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§3.6. Either/or properties

Some containers, like bottles, can be opened: others, like buckets, cannot. If they can be opened, then sometimes they will be open, and sometimes closed. These are examples of properties, which can change during play. The following source sets some properties:

The cardboard box is a closed container. The glass bottle is a transparent open container. The box is fixed in place and openable.

There are only four different properties referred to here. Closed means not open, and vice versa, so these two adjectives both refer to the same property. (As might be expected, when a container is open, one can see inside and place things within, or take them out.) The glass bottle and the box being containers is a matter of their kinds, which is something fundamental and immutable, so "container" does not count as a property.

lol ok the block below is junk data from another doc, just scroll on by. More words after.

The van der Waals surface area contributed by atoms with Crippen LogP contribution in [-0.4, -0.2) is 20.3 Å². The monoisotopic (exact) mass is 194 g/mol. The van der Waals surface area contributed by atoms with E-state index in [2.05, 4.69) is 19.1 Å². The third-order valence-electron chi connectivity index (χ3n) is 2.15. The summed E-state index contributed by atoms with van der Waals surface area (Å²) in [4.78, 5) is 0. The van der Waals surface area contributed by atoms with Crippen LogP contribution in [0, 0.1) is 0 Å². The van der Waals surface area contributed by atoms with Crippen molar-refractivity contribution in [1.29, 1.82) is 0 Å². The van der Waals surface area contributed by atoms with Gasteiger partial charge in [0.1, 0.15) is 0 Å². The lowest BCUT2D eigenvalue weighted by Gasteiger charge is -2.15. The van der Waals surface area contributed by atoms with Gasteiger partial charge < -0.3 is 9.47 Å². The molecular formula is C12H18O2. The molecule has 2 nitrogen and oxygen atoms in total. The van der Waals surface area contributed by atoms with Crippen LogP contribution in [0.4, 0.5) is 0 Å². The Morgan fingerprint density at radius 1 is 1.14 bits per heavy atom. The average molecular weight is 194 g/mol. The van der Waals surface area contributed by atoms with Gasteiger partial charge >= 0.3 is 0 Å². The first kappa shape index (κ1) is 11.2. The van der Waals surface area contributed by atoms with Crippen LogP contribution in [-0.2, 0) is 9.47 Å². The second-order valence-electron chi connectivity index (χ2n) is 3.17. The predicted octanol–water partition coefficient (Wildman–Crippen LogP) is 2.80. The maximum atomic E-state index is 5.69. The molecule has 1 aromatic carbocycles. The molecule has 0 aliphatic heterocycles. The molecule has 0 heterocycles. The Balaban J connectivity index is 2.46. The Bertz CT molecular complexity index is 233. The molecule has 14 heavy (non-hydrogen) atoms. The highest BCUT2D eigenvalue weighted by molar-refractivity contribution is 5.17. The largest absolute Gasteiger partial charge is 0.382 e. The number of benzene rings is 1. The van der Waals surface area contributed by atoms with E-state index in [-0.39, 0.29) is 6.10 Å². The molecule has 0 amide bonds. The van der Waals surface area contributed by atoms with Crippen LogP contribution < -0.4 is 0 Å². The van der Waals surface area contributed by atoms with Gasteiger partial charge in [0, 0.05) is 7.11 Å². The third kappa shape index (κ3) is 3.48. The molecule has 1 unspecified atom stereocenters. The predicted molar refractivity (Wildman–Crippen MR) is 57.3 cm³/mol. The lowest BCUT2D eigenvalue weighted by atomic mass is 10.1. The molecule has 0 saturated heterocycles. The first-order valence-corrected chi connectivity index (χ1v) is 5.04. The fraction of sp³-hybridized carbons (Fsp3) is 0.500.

A "transparent" container is one which we can see inside even when it is closed, and the opposite is an "opaque" container.

The property of being "fixed in place" ensures that the player cannot pick the item up and walk away with it: this is useful for such things as oak trees or heavy furniture. The opposite condition is to be "portable".

A container which is "openable" can be opened or closed by the player; as might be expected, the opposite is "unopenable".

With a really large cardboard box, we might imagine that the player could get inside: such a container should be declared "enterable".

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Examples of a container and a supporter that can be entered, as well as nested rooms.